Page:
A new report from the Centers for Disease Control and Prevention (CDC) released Friday reveals a jarring reality of the pandemic’s impact on America’s youth: a rising suicide attempt rate among 12-17 year olds, especially among adolescent girls.
ER visits for suspected suicide attempts among American girls in that age group increased by nearly 51% between February and March this year compared to the comparable pre-pandemic period in 2019, the CDC noted. The rate for 12-17 year olds also increased, but by a much smaller amount (3%).
Suspected suicide attempts among teens ages 12 to 17 initially showed a decline in the spring of 2020, the peak of the pandemic, compared to the spring of the previous year, but the rate of weekly emergency department visits for those cases it increased as the pandemic progressed and the months of isolation continued.
Compared to the respective time periods in 2019, the emergency department visit rate was 2.4 times higher during spring 2020, 1.7 times higher during summer 2020 as COVID numbers decreased, and 2.1 times higher in the winter of 2020, as the nation struggled with a surge that recorded record daily deaths and hospitalizations, and children in many large cities were forced to go completely alienated again with remote classes and no social activities.
Seasonal increases, again, were particularly marked among adolescent girls. For them, emergency department visits for suspected suicide attempts were 26.2% higher in the summer of 2020 and 50.6% higher in the winter of 2020 compared to the respective periods in 2019, the CDC found.
At the same time, suspected suicide attempts among male adolescents and among adults ages 18 to 25 remained stable compared to corresponding periods in 2019, suggesting an exceptionally devastating impact for adolescent girls, the CDC said.
“The findings of this study suggest more severe distress among young women than identified in previous reports during the pandemic, reinforcing the need for increased care and prevention for this population,” the CDC said.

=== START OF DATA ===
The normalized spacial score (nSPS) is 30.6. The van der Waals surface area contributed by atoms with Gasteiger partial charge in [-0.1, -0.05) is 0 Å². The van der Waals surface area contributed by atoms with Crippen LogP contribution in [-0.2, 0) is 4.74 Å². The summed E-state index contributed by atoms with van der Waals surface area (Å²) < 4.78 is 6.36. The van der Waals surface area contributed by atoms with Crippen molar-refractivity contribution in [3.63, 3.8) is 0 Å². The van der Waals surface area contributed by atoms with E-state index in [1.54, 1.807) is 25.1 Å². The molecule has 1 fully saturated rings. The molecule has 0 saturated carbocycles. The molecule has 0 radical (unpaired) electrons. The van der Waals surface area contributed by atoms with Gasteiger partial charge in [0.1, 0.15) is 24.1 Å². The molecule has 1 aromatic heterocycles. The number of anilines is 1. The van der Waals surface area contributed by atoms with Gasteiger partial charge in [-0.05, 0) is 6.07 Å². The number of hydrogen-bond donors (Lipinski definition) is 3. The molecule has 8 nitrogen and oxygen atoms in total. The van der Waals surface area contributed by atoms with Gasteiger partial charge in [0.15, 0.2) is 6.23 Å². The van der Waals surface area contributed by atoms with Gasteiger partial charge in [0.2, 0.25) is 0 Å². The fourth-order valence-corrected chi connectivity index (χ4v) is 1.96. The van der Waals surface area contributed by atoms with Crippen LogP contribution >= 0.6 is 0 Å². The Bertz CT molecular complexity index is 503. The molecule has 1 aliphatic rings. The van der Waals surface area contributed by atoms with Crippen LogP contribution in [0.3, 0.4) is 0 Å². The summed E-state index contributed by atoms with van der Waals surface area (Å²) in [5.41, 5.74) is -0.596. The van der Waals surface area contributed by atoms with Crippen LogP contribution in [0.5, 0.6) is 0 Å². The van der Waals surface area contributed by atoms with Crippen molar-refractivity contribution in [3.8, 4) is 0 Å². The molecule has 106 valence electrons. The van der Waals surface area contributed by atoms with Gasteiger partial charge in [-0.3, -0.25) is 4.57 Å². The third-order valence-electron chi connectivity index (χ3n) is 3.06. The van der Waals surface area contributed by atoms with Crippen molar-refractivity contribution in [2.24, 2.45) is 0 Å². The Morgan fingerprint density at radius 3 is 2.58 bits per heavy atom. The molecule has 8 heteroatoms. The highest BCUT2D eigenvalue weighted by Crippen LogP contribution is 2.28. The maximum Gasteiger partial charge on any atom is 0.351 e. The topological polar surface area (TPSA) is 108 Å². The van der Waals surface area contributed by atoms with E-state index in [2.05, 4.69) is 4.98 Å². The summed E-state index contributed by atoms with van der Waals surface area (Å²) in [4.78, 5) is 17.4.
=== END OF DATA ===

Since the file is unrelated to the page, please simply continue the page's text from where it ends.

The CDC study did not attempt to assess potential risk factors for suicide attempts, but recognizes that young people may be at higher risk because they were particularly affected by a lack of connection to schools, teachers, and peers and anxiety about family health and financial problems, among other events related to the pandemic.
Average visits to the emergency department for mental health issues and suspected child abuse, which can also trigger suicide attempts, also increased in 2020 compared to 2019, compounding the risk, the CDC said.
However, it is noteworthy that while apparent suicide attempts increased, suicide deaths did not show a corresponding increase, the CDC said.
There were no significant changes in suicide rates for people ages 15 to 24 in the time period studied, but the CDC said the research could benefit from more analysis by age, gender and geographic setting.
“On the contrary, by spending more time at home together with young people, adults may have become more aware of suicidal thoughts and behaviors and are therefore more likely to take their children to the emergency department,” said the report.
The CDC offered some tips to help prevent suicide attempts, including increasing social connections for youth, teaching coping skills, learning suicide risk signs and how to respond, and limiting access to certain medications and firearms.
“Broad implementation of these comprehensive prevention strategies in the United States, including adapting these strategies during times of infrastructure disruption, such as during the pandemic, can contribute to healthy development and prevent suicide among youth,” concluded the study.
If you or someone you know is having suicidal thoughts, there are resources for help. The National Suicide Prevention Line is available 24 hours a day at 1-800-273-8255 and on its website offering services including live chat.
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